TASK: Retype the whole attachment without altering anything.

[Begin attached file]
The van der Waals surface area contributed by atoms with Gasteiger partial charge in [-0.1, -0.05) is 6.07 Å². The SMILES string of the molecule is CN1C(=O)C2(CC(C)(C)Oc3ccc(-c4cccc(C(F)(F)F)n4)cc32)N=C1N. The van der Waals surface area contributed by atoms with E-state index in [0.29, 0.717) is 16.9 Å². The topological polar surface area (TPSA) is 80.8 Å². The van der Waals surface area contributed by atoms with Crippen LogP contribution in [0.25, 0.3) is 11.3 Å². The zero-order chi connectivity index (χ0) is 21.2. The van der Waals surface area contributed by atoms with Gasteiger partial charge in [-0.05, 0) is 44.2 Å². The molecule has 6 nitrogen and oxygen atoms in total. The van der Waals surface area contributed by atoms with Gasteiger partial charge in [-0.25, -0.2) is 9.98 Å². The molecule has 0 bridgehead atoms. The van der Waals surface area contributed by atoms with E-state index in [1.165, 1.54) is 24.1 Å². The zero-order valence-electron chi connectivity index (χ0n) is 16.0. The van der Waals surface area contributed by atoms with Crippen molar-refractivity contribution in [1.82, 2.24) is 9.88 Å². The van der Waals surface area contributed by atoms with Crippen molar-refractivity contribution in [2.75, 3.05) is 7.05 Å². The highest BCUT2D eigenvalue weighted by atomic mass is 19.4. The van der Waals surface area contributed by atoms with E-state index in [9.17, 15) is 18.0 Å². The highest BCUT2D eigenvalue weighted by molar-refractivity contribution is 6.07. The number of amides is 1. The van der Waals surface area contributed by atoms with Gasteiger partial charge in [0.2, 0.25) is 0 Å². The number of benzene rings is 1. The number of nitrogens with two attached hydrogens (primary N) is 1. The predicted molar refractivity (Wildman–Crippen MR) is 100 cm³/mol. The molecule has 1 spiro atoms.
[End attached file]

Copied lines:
The van der Waals surface area contributed by atoms with Gasteiger partial charge in [-0.1, -0.05) is 6.07 Å². The SMILES string of the molecule is CN1C(=O)C2(CC(C)(C)Oc3ccc(-c4cccc(C(F)(F)F)n4)cc32)N=C1N. The van der Waals surface area contributed by atoms with E-state index in [0.29, 0.717) is 16.9 Å². The topological polar surface area (TPSA) is 80.8 Å². The van der Waals surface area contributed by atoms with Crippen LogP contribution in [0.25, 0.3) is 11.3 Å². The zero-order chi connectivity index (χ0) is 21.2. The van der Waals surface area contributed by atoms with Gasteiger partial charge in [-0.05, 0) is 44.2 Å². The molecule has 6 nitrogen and oxygen atoms in total. The van der Waals surface area contributed by atoms with Gasteiger partial charge in [-0.25, -0.2) is 9.98 Å². The molecule has 0 bridgehead atoms. The van der Waals surface area contributed by atoms with E-state index in [1.165, 1.54) is 24.1 Å². The zero-order valence-electron chi connectivity index (χ0n) is 16.0. The van der Waals surface area contributed by atoms with Crippen molar-refractivity contribution in [1.82, 2.24) is 9.88 Å². The van der Waals surface area contributed by atoms with Crippen molar-refractivity contribution in [2.75, 3.05) is 7.05 Å². The highest BCUT2D eigenvalue weighted by atomic mass is 19.4. The van der Waals surface area contributed by atoms with E-state index in [9.17, 15) is 18.0 Å². The highest BCUT2D eigenvalue weighted by molar-refractivity contribution is 6.07. The number of amides is 1. The van der Waals surface area contributed by atoms with Gasteiger partial charge in [0.2, 0.25) is 0 Å². The number of benzene rings is 1. The number of nitrogens with two attached hydrogens (primary N) is 1. The predicted molar refractivity (Wildman–Crippen MR) is 100 cm³/mol. The molecule has 1 spiro atoms.